Sunfish Encounter In Resort Has Happy Ending

OCEAN CITY — For the
second time in as many weeks, a rare sea creature found itself far from home in
the coastal bays west of Ocean City, but the odd encounter had a happy ending
this time around.

Local resident Butch
Kitts said that last Friday morning he walked outside his residence just off
Robin Drive to find what he later learned was a 300-pound sunfish wedged
underneath his dock.

“I wasn’t sure what
it was at first because it must have been six feet wide and it didn’t have a
tail, but it had these two huge fins,” said Kitts. “He was lying flat on his
side because there wasn’t enough water for him to swim out to open water and
free himself.”
What commenced was a several-hour-long marathon of trying to free the fish,
which is usually found in temperate or tropical waters in the Atlantic and
Pacific oceans.

“We thought we had
freed him in the morning, but he just kind of stayed in the canal for a few
hours until we lost sight of him at about 1 p.m.,” said Kitts. “Then around 2
o’clock these two fellas found the fish nesting near their boat up the canal a
ways. I was just pacing back and forth up and down the docks trying to help
this thing get out of that canal.”

Eventually,
Department of Natural Resources (DNR), animal control and police officials, as
well as a handful of spectators, had congregated near the canal and watched as
two men waded the fish out to deeper waters.

“Once they got him
out to open water where it was deep enough for him to turn over off of his
side, he just took off and that was the last we saw of him,” said Kitts.

Earlier in the day,
Councilman Joe Hall’s daughter noticed the sunfish swimming north in the bay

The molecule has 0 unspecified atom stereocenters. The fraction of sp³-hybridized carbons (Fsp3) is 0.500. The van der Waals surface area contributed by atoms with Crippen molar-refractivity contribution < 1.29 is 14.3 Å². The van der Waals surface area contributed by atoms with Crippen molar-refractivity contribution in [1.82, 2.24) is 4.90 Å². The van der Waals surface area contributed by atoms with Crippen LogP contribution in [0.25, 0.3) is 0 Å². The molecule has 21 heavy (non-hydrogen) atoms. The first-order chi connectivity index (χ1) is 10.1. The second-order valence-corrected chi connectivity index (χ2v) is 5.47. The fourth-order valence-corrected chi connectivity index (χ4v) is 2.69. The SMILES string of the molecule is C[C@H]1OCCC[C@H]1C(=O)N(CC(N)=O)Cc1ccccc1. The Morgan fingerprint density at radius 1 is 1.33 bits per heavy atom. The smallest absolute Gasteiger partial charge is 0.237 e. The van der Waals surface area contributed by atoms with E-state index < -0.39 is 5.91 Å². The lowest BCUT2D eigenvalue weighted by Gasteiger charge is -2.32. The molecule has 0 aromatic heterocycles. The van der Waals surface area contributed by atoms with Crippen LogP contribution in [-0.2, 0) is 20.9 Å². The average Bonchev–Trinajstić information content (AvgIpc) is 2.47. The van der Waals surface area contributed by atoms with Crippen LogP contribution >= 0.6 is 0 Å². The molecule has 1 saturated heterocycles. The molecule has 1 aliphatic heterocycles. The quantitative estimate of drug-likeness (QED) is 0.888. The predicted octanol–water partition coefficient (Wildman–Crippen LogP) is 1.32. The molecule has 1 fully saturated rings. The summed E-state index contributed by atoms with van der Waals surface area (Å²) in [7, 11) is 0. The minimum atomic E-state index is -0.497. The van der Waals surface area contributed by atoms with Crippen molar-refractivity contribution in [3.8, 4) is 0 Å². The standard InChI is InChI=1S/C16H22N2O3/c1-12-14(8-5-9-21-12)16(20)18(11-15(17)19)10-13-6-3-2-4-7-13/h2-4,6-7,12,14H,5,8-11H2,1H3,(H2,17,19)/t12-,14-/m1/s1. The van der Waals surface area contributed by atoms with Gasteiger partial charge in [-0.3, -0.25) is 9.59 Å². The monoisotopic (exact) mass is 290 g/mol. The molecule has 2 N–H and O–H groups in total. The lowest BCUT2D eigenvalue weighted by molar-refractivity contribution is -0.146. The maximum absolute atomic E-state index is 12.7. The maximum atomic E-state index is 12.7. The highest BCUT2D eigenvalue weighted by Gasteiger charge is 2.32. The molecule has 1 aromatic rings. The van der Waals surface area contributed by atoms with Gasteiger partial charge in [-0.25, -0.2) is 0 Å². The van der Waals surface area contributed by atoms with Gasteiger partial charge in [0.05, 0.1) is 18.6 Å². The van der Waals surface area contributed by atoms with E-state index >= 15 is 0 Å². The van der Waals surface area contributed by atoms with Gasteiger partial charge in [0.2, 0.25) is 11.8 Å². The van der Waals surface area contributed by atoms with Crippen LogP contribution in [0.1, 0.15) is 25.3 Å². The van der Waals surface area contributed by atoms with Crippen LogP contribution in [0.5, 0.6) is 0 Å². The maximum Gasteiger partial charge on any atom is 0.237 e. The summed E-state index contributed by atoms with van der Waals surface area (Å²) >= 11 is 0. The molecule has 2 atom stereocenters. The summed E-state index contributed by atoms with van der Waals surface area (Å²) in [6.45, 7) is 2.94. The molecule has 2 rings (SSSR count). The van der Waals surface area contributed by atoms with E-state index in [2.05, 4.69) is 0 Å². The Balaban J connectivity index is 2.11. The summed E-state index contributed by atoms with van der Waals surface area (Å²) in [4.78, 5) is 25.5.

overlooking his downtown home.

“She thought that it
was a dolphin, but once I got the binoculars out, I realized that it was a
sunfish because their long fins almost look like a dorsal fin when they are
swimming along,” said Hall. “Oddly enough I was just talking to a guy about all
the weird ocean creatures that have been showing up in the bay, and he told me
he remembered seeing a sunfish in the bay 20 years ago.”

Ocean Sunfish, or
Mola Mola, are the heaviest known bony fish in the world, averaging almost

2,000 pounds, and is known for its lack of a caudal fin, which through evolution was replaced by a rounded

clavus, creating the body’s distinct shape. The main body is flattened
laterally, giving it a long oval shape when seen head-on. The pectoral fins are
small and fan-shaped. However, the dorsal fin and the anal fin are lengthened,
often making the fish as tall as it is long.

“It’s an odd looking
fish for sure, and although it’s not unheard of for a sunfish to end up in
these waters, they certainly aren’t supposed to be in the bay,” said Hall, an
avid fisherman.

Fortunately, the
sunfish found its way out of harm’s way, but its interaction with humans makes
it the fourth unusual sighting of an out-of-habitat aquatic creature in two
months.

Last week, a
Gervais’ beaked whale was found on a sand spit in the Assawoman Bay in uptown
Ocean City and eventually had to be euthanized and was so rare in fact, that
scientists from the Smithsonian took the whale to Washington DC for research.

In March, two huge
humpback whales washed ashore in Ocean City and Fenwick Island. Scientists seem
to indicate that the humpback whales could have been struck by a ship while the
beaked whale, which is known for diving deep into the ocean abyss for long
periods of time, might have been thrown off by active sonar exercises from
military submarines.

Hall believes that
climate change certainly is playing a part in the out of habitat occurrences,
but noted that it might be something else altogether.

“The sunfish may
have followed a warm water current and then got discombobulated when it hit the
cold waters of the bay, but it might be a case that there are just more of
these fish out there now as a result of all the efforts to conserve and
preserve aquatic life,” Hall said.

Either way, Kitts
was happy that this fish tale had a happy ending.

“I just remember
looking at this thing in its eye, which was about 2 inches in diameter,” said
Kitts. “It was kind of scary when it looked at you, but I was happy that we got
the thing out of harm’s way, and headed back to where he’s supposed to be.”

 

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